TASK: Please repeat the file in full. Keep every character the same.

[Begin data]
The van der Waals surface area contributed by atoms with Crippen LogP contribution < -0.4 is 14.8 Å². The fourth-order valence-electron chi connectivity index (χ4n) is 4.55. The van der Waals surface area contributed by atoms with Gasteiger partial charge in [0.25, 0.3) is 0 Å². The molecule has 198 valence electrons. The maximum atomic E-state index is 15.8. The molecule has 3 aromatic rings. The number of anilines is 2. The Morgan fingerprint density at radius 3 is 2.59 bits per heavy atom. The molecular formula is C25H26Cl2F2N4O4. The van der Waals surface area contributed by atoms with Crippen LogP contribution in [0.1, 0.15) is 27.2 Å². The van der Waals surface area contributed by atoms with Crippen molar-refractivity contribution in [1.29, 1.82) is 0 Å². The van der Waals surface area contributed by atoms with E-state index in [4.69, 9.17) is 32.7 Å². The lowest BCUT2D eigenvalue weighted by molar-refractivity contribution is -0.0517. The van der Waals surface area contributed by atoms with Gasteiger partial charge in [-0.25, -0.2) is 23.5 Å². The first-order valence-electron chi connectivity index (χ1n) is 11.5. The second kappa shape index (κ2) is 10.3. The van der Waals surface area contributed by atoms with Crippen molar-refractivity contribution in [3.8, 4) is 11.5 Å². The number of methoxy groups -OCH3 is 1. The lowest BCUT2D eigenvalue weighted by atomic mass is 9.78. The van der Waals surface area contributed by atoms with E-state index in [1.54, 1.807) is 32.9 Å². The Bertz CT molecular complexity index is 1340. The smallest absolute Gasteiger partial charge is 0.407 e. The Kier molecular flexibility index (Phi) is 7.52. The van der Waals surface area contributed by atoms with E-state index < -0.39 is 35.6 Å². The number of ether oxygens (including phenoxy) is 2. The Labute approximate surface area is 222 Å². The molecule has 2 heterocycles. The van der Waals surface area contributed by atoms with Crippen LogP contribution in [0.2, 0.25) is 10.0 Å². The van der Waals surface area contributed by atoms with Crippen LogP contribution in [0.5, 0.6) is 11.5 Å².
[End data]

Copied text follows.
The van der Waals surface area contributed by atoms with Crippen LogP contribution < -0.4 is 14.8 Å². The fourth-order valence-electron chi connectivity index (χ4n) is 4.55. The van der Waals surface area contributed by atoms with Gasteiger partial charge in [0.25, 0.3) is 0 Å². The molecule has 198 valence electrons. The maximum atomic E-state index is 15.8. The molecule has 3 aromatic rings. The number of anilines is 2. The Morgan fingerprint density at radius 3 is 2.59 bits per heavy atom. The molecular formula is C25H26Cl2F2N4O4. The van der Waals surface area contributed by atoms with Crippen LogP contribution in [0.1, 0.15) is 27.2 Å². The van der Waals surface area contributed by atoms with Crippen molar-refractivity contribution in [1.29, 1.82) is 0 Å². The van der Waals surface area contributed by atoms with E-state index in [4.69, 9.17) is 32.7 Å². The lowest BCUT2D eigenvalue weighted by molar-refractivity contribution is -0.0517. The van der Waals surface area contributed by atoms with Gasteiger partial charge in [-0.25, -0.2) is 23.5 Å². The first-order valence-electron chi connectivity index (χ1n) is 11.5. The second kappa shape index (κ2) is 10.3. The van der Waals surface area contributed by atoms with Crippen molar-refractivity contribution in [3.8, 4) is 11.5 Å². The number of methoxy groups -OCH3 is 1. The lowest BCUT2D eigenvalue weighted by atomic mass is 9.78. The van der Waals surface area contributed by atoms with E-state index in [1.54, 1.807) is 32.9 Å². The Bertz CT molecular complexity index is 1340. The smallest absolute Gasteiger partial charge is 0.407 e. The Kier molecular flexibility index (Phi) is 7.52. The van der Waals surface area contributed by atoms with E-state index < -0.39 is 35.6 Å². The number of ether oxygens (including phenoxy) is 2. The Labute approximate surface area is 222 Å². The molecule has 2 heterocycles. The van der Waals surface area contributed by atoms with Crippen LogP contribution in [0.2, 0.25) is 10.0 Å². The van der Waals surface area contributed by atoms with Crippen LogP contribution in [0.5, 0.6) is 11.5 Å².